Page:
Month: February 2022

PostgreSQL Matching Functions

Queries using POSIX regex

-- Case insensitive match
SELECT * FROM mytable WHERE columnName ~* 'this|that';
-- Case sensitive match
SELECT * FROM mytable WHERE columnName ~ 'this|that';

Queries Using ANY

SELECT * FROM mytable WHERE columnName like any (array['%this%', '%that%']);

Queries Using SIMILAR TO

-- This is translated to a regex query internally, so not effectively different than constructing the regex query yourself
SELECT * FROM mytable WHERE columnName SIMILAR TO '%(this|that)%';

Postgresql Through an SSH Tunnel in Python

Our production Postgresql servers have a fairly restrictive IP access control list — which means you cannot VPN in and query the server. We’ve been using DBeaver with an SSH tunnel to connect, but it’s a bit time consuming to run a query across all of the servers for monitoring and troubleshooting. To work around the restriction, I built a python script that uses an SSH tunnel to relay communications to the Postgresql servers.

import psycopg2
from sshtunnel import SSHTunnelForwarder

from config import strSSHRelayHost, iSSHRelayPort, strSSHRelayUser, strSSHAuthKeyFile, dictHost
# In the, dictHost should contain the following information
# dictHost = {"host":"","port":5432,"database": "dbname", "username":"dbuser", "password":"S3cr3tPhr@5e"}

# Example query -- listing out locks 
sqlQuery = "WITH RECURSIVE l AS (  SELECT pid, locktype, mode, granted, ROW(locktype,database,relation,page,tuple,virtualxid,transactionid,classid,objid,objsubid) obj FROM pg_locks ), pairs AS ( SELECT waiter, locker, l.obj, l.mode FROM l w JOIN l ON l.obj IS NOT DISTINCT FROM w.obj AND l.locktype=w.locktype AND NOT AND l.granted  WHERE NOT w.granted ), tree AS ( SELECT pid, root, NULL::record obj, NULL AS mode, 0 lvl, locker::text path, array_agg( OVER () all_pids FROM ( SELECT DISTINCT locker FROM pairs l WHERE NOT EXISTS (SELECT 1 FROM pairs WHERE ) l  UNION ALL  SELECT w.waiter pid, tree.root, w.obj, w.mode, tree.lvl+1, tree.path||'.'||w.waiter, all_pids || array_agg(w.waiter) OVER () FROM tree JOIN pairs w ON AND NOT w.waiter = ANY ( all_pids )) SELECT (clock_timestamp() - a.xact_start)::interval(3) AS ts_age, replace(a.state, 'idle in transaction', 'idletx') state, (clock_timestamp() - state_change)::interval(3) AS change_age, a.datname,,a.usename,a.client_addr,lvl, (SELECT count(*) FROM tree p WHERE p.path ~ ('^'||tree.path) AND NOT p.path=tree.path) blocked, repeat(' .', lvl)||' '||left(regexp_replace(query, 's+', ' ', 'g'),100) query FROM tree JOIN pg_stat_activity a USING (pid) ORDER BY path"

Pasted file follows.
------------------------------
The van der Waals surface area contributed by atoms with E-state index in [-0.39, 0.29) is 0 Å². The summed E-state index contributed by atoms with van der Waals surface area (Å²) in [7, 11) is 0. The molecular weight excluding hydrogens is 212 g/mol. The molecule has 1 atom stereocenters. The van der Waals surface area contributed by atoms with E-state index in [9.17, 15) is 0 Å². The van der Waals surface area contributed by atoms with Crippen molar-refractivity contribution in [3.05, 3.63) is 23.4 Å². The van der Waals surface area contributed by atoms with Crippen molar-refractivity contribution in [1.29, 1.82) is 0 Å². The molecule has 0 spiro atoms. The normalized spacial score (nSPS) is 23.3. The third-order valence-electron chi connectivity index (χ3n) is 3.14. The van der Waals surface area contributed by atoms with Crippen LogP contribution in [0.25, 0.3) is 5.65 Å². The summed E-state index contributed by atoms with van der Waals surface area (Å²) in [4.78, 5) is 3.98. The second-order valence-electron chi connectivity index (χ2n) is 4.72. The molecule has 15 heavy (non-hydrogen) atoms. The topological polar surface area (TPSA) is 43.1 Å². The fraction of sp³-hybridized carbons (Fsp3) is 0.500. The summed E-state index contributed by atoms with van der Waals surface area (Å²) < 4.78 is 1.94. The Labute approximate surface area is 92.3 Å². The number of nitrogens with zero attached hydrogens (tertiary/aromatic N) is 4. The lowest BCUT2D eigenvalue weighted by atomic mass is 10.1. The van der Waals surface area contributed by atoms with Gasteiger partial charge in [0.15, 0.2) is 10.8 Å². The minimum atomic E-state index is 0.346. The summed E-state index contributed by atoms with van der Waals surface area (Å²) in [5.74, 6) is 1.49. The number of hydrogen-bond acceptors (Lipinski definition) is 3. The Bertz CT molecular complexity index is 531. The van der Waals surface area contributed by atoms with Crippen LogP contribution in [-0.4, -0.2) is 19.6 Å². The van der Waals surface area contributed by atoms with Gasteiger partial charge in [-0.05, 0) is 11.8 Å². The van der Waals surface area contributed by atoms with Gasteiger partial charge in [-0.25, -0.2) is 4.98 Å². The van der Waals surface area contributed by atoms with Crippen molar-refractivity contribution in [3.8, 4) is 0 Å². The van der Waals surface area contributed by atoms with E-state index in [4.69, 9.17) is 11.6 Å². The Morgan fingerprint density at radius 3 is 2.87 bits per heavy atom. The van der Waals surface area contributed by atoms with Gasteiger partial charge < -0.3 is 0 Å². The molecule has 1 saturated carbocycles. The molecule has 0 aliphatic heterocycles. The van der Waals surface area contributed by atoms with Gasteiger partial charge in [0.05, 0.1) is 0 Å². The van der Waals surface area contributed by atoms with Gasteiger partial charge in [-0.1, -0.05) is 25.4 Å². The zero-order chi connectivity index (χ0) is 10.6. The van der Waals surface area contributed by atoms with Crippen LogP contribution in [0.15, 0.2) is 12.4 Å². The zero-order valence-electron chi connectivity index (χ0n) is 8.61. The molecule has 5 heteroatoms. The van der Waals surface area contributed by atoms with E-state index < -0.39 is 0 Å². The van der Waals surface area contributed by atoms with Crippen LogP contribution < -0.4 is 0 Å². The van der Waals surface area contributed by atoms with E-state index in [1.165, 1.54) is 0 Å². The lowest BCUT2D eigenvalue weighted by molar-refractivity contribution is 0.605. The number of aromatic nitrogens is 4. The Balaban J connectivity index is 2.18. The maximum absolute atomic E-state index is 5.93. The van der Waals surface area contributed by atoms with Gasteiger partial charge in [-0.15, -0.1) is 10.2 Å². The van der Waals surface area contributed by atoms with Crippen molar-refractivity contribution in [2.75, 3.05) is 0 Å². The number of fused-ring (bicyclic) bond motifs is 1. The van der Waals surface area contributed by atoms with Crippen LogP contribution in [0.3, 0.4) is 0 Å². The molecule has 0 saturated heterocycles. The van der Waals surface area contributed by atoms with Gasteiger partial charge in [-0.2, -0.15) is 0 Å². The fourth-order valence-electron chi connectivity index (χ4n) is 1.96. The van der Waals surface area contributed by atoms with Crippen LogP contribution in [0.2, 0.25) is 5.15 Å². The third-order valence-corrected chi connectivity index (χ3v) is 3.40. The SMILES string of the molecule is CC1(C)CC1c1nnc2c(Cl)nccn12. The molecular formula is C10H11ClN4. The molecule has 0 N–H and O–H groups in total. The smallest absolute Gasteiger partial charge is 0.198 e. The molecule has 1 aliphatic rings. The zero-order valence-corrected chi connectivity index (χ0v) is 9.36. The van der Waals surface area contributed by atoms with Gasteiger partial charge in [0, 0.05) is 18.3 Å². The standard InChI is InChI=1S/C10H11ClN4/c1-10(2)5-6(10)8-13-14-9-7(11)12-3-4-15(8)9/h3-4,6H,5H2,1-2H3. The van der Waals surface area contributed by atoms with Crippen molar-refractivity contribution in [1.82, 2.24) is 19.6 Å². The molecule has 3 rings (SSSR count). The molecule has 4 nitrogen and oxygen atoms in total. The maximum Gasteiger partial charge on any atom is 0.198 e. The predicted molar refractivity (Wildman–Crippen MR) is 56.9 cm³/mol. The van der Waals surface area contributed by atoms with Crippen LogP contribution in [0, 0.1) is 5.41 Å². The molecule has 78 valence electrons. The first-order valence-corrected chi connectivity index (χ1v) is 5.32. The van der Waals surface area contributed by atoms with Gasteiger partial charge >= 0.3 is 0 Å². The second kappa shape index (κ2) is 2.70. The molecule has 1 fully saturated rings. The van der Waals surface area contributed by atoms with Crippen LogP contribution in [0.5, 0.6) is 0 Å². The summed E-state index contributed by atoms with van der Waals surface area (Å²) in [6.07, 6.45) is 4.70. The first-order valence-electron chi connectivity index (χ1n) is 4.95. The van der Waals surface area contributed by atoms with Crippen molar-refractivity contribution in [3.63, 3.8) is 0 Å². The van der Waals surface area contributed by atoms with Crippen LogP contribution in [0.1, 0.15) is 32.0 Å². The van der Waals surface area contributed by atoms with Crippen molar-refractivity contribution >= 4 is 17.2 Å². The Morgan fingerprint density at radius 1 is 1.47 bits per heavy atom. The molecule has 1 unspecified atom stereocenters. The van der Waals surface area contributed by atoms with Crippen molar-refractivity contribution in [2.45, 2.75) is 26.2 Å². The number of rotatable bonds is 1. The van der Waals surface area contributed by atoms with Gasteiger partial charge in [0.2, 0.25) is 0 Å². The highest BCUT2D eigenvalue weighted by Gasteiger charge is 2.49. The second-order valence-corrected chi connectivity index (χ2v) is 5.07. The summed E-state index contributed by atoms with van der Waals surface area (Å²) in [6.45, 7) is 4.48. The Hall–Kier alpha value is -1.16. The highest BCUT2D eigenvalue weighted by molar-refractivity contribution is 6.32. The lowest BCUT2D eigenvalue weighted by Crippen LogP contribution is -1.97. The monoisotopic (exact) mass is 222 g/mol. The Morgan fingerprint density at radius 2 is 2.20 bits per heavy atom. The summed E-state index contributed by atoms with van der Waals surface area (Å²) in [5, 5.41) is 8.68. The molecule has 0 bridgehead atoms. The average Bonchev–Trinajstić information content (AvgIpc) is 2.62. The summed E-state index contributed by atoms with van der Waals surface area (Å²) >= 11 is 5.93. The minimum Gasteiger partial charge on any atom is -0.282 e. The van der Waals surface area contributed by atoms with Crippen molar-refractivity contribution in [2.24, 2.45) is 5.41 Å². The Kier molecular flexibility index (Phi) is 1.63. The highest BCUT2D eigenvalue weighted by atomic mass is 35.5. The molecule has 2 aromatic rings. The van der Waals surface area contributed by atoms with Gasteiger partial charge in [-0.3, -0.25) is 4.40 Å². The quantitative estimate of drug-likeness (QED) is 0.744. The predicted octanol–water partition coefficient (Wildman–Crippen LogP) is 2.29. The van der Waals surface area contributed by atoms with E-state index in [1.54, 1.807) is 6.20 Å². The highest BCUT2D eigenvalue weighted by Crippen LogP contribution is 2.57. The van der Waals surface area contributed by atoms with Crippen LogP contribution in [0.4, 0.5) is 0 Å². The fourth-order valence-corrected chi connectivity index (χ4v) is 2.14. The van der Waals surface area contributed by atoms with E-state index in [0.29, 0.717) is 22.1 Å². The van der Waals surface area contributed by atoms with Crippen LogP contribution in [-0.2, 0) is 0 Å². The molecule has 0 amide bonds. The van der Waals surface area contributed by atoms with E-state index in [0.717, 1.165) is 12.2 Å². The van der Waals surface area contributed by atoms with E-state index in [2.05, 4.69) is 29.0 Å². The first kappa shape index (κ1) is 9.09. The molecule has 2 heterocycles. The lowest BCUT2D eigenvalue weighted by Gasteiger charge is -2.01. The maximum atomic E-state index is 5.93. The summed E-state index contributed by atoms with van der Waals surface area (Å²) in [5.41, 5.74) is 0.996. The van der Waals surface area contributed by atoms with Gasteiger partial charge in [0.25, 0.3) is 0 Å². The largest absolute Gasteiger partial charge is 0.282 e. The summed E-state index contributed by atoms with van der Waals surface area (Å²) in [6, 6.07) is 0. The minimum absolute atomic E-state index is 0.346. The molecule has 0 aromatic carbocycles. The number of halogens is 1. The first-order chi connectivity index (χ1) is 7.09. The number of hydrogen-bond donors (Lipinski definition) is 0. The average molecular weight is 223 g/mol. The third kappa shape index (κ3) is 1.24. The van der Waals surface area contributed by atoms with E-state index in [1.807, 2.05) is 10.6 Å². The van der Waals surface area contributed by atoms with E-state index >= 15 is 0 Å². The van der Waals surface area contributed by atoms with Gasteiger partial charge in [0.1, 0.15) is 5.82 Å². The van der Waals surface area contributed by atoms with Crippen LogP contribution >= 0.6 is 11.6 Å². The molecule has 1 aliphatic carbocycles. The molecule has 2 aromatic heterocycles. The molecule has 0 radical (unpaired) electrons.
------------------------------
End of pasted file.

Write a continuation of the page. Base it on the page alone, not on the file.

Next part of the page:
with SSHTunnelForwarder( (strSSHRelayHost, iSSHRelayPort), ssh_username=strSSHRelayUser, ssh_private_key=strSSHAuthKeyFile, local_bind_address=("localhost",55432), remote_bind_address=(dictHost.get('host'), dictHost.get('port'))) as server:
# Alternately, you can use password authentication
#with SSHTunnelForwarder( (strSSHRelayHost, iSSHRelayPort), ssh_username=strSSHRelayUser, ssh_password=strSSHRelayUserPass, local_bind_address=("localhost",55432), remote_bind_address=(dictHost.get('host'), dictHost.get('port'))) as server:
    if server is not None:
        #print("Tunnel server connected")
        params = {'database': dictHost.get('database'),'user': dictHost.get('username'),'password': dictHost.get('password'), 'host': server.local_bind_host, 'port': server.local_bind_port}
        conn = psycopg2.connect(**params)
        cursor = conn.cursor()
        column_names = [desc[0] for desc in cursor.description]
        rows = cursor.fetchall()
        for row in rows:
        if conn is not None:
        print("Unable to establish SSH tunnel")

Postgresql Replication Lag

Replication involves sending records from the master, receiving the record on the remote replica, writing the record on the remote replica, and flushing the record to persistent storage, and finally replaying the record. Replication lag can occur when a large amount of data hasn’t been fully replayed into the remote replica. Identifying ​where​ the lag occurs can help in rectifying the underlying problem.

select client_addr, usename, application_name, state, sync_state, (pg_wal_lsn_diff(pg_current_wal_lsn(),sent_lsn) / 1024)::bigint as PendingLag, (pg_wal_lsn_diff(sent_lsn,write_lsn) / 1024)::bigint as WriteLag, (pg_wal_lsn_diff(write_lsn,flush_lsn) / 1024)::bigint as FlushLag, (pg_wal_lsn_diff(flush_lsn,replay_lsn) / 1024)::bigint as ReplayLag, (pg_wal_lsn_diff(pg_current_wal_lsn(),replay_lsn))::bigint / 1024 as TotalLag FROM pg_stat_replication;

Commented to explain what each column means:

select client_addr , usename , application_name, state, sync_state,